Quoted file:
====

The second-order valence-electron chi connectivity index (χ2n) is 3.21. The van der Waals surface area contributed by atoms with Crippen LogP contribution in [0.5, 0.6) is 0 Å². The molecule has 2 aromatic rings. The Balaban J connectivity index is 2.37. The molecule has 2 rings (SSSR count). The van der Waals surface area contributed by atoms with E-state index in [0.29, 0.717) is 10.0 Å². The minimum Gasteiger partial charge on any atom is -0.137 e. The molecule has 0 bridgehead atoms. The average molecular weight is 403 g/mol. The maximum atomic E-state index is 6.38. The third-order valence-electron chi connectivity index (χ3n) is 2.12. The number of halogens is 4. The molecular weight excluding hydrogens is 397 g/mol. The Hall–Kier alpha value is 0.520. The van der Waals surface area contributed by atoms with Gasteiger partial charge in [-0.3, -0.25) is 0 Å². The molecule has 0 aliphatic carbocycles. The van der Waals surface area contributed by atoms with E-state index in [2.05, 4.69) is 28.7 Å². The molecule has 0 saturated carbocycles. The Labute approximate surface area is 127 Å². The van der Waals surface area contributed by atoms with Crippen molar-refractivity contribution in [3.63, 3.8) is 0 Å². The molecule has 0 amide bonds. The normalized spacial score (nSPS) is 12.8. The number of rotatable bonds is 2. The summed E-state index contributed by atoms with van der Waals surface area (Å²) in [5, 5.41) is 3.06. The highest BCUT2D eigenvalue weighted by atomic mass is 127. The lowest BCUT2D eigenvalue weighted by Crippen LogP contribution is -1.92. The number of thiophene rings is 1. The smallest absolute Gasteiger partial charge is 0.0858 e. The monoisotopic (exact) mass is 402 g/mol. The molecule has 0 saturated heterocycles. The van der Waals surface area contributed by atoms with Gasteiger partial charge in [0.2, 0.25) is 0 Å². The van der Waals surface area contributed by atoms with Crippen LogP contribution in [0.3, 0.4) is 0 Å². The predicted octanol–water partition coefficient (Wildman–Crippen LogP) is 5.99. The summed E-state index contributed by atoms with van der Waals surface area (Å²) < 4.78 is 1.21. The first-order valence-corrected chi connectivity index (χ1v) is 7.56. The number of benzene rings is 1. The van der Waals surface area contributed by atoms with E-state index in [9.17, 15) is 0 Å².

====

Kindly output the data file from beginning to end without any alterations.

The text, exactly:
The second-order valence-electron chi connectivity index (χ2n) is 3.21. The van der Waals surface area contributed by atoms with Crippen LogP contribution in [0.5, 0.6) is 0 Å². The molecule has 2 aromatic rings. The Balaban J connectivity index is 2.37. The molecule has 2 rings (SSSR count). The van der Waals surface area contributed by atoms with E-state index in [0.29, 0.717) is 10.0 Å². The minimum Gasteiger partial charge on any atom is -0.137 e. The molecule has 0 bridgehead atoms. The average molecular weight is 403 g/mol. The maximum atomic E-state index is 6.38. The third-order valence-electron chi connectivity index (χ3n) is 2.12. The number of halogens is 4. The molecular weight excluding hydrogens is 397 g/mol. The Hall–Kier alpha value is 0.520. The van der Waals surface area contributed by atoms with Gasteiger partial charge in [-0.3, -0.25) is 0 Å². The molecule has 0 aliphatic carbocycles. The van der Waals surface area contributed by atoms with E-state index in [2.05, 4.69) is 28.7 Å². The molecule has 0 saturated carbocycles. The Labute approximate surface area is 127 Å². The van der Waals surface area contributed by atoms with Crippen molar-refractivity contribution in [3.63, 3.8) is 0 Å². The molecule has 0 amide bonds. The normalized spacial score (nSPS) is 12.8. The number of rotatable bonds is 2. The summed E-state index contributed by atoms with van der Waals surface area (Å²) in [5, 5.41) is 3.06. The highest BCUT2D eigenvalue weighted by atomic mass is 127. The lowest BCUT2D eigenvalue weighted by Crippen LogP contribution is -1.92. The number of thiophene rings is 1. The smallest absolute Gasteiger partial charge is 0.0858 e. The monoisotopic (exact) mass is 402 g/mol. The molecule has 0 saturated heterocycles. The van der Waals surface area contributed by atoms with Gasteiger partial charge in [0.2, 0.25) is 0 Å². The van der Waals surface area contributed by atoms with Crippen LogP contribution in [0.3, 0.4) is 0 Å². The predicted octanol–water partition coefficient (Wildman–Crippen LogP) is 5.99. The summed E-state index contributed by atoms with van der Waals surface area (Å²) < 4.78 is 1.21. The first-order valence-corrected chi connectivity index (χ1v) is 7.56. The number of benzene rings is 1. The van der Waals surface area contributed by atoms with E-state index in [9.17, 15) is 0 Å².